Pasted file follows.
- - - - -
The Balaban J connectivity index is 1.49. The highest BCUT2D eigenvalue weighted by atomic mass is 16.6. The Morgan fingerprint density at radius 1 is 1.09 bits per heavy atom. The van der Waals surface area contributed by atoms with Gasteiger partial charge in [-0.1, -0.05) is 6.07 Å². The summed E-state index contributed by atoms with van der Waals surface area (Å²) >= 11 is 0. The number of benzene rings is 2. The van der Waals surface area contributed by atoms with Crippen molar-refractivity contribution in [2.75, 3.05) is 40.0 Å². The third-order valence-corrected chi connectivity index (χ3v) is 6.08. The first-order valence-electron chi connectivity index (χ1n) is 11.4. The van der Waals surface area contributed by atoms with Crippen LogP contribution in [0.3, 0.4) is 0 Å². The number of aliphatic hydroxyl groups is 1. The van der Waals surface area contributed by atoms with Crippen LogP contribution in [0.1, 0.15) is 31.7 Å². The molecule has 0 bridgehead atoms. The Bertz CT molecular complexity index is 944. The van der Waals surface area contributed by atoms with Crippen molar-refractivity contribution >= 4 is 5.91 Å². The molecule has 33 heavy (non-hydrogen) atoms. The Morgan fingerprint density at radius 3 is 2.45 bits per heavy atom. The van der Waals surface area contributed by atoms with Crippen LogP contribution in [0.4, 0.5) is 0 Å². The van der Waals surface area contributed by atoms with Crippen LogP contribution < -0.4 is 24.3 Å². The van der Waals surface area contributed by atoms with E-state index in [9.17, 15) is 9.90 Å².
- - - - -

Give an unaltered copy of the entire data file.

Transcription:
The Balaban J connectivity index is 1.49. The highest BCUT2D eigenvalue weighted by atomic mass is 16.6. The Morgan fingerprint density at radius 1 is 1.09 bits per heavy atom. The van der Waals surface area contributed by atoms with Gasteiger partial charge in [-0.1, -0.05) is 6.07 Å². The summed E-state index contributed by atoms with van der Waals surface area (Å²) >= 11 is 0. The number of benzene rings is 2. The van der Waals surface area contributed by atoms with Crippen molar-refractivity contribution in [2.75, 3.05) is 40.0 Å². The third-order valence-corrected chi connectivity index (χ3v) is 6.08. The first-order valence-electron chi connectivity index (χ1n) is 11.4. The van der Waals surface area contributed by atoms with Crippen LogP contribution in [0.3, 0.4) is 0 Å². The number of aliphatic hydroxyl groups is 1. The van der Waals surface area contributed by atoms with Crippen LogP contribution in [0.1, 0.15) is 31.7 Å². The molecule has 0 bridgehead atoms. The Bertz CT molecular complexity index is 944. The van der Waals surface area contributed by atoms with Crippen molar-refractivity contribution >= 4 is 5.91 Å². The molecule has 33 heavy (non-hydrogen) atoms. The Morgan fingerprint density at radius 3 is 2.45 bits per heavy atom. The van der Waals surface area contributed by atoms with Crippen LogP contribution in [0.4, 0.5) is 0 Å². The van der Waals surface area contributed by atoms with Crippen LogP contribution < -0.4 is 24.3 Å². The van der Waals surface area contributed by atoms with E-state index in [9.17, 15) is 9.90 Å².